Deep diver – NodeJS with Azure Web apps and Azure Blob Storage SAS Authorization options

If you are working with Azure, chances are that you’ve at least indirectly consumed Azure Blob Storage at some point. Azure Storage in general is one of the elementary building blocks of almost any Azure service, and in many cases you end up dealing with storage authorization at some point. This is where SAS tokens enter the picture, and what this article is about

General description of SAS tokens from @docs MSFT

A shared access signature (SAS) provides secure delegated access to resources in your storage account without compromising the security of your data. With a SAS, you have granular control over how a client can access your data. You can control what resources the client may access, what permissions they have on those resources, and how long the SAS is valid, among other parameters.

https://docs.microsoft.com/en-us/azure/storage/common/storage-sas-overview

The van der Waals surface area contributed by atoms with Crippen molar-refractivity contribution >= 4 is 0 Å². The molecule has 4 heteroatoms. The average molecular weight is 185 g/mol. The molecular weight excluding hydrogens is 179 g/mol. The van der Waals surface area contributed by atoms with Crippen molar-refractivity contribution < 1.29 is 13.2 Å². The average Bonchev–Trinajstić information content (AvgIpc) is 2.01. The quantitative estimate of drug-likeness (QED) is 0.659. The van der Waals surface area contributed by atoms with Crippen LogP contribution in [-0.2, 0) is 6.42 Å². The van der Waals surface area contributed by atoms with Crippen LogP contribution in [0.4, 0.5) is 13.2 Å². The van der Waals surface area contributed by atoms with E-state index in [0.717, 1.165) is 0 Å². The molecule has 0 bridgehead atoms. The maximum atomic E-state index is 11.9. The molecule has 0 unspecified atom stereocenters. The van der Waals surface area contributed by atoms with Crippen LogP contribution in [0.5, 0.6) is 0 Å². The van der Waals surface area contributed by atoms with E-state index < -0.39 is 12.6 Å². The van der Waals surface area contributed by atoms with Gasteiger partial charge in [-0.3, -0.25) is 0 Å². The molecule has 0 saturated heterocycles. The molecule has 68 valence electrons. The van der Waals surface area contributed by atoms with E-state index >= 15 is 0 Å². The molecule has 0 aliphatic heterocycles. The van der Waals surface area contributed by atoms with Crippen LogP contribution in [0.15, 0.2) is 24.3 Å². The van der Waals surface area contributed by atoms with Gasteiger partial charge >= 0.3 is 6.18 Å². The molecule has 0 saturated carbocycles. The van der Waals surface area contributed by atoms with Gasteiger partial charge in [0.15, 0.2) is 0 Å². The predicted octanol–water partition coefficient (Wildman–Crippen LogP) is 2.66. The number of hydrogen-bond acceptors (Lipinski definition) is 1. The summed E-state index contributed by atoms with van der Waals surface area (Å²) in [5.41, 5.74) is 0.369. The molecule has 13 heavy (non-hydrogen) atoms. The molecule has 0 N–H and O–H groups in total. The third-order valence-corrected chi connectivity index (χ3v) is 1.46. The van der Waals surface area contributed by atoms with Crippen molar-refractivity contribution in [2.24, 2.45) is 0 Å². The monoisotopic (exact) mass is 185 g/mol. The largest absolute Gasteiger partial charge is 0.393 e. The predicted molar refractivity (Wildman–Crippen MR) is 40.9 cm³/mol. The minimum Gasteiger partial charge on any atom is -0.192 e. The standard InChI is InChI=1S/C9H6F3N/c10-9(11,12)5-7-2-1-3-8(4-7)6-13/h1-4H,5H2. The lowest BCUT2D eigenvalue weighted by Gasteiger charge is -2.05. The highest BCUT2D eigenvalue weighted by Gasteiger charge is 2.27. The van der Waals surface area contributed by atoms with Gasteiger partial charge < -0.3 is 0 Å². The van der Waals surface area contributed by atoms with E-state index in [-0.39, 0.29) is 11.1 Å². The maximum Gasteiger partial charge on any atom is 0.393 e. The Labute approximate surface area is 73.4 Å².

The approaches provided here include NodeJS samples, but as maybe obvious these approaches are fairly agnostic of the framework. NodeJS is just used to provide samples for similar approaches. This approach works regardless of the runtime/ platform.

  • When you use Azure as the platform you gain the benefit of using VNET service endpoints, and managed service identities for app service based and containerized approaches
  • Other options exist (private links etc)

While multiple technical approaches for storage access exist based on SAS tokens, two approaches tend to stand out.

  1. Proxy based
    • Proxy processes the authorization and business logic rules and then pipes (proxies) the blob to the requester via SAS link stored in table storage (SAS link could also be created ad-hoc) / use of Table storage by no means is mandatory here, but provides a convenient way to provide references to SAS links
      • Even behind proxy it makes sense to use SAS links as it narrows access down for the particular NodeJS function to match requester permissions
      • This method also allows comprehensive error handling including retry logics, and different try/catch blocks for transient Azure Storage errors.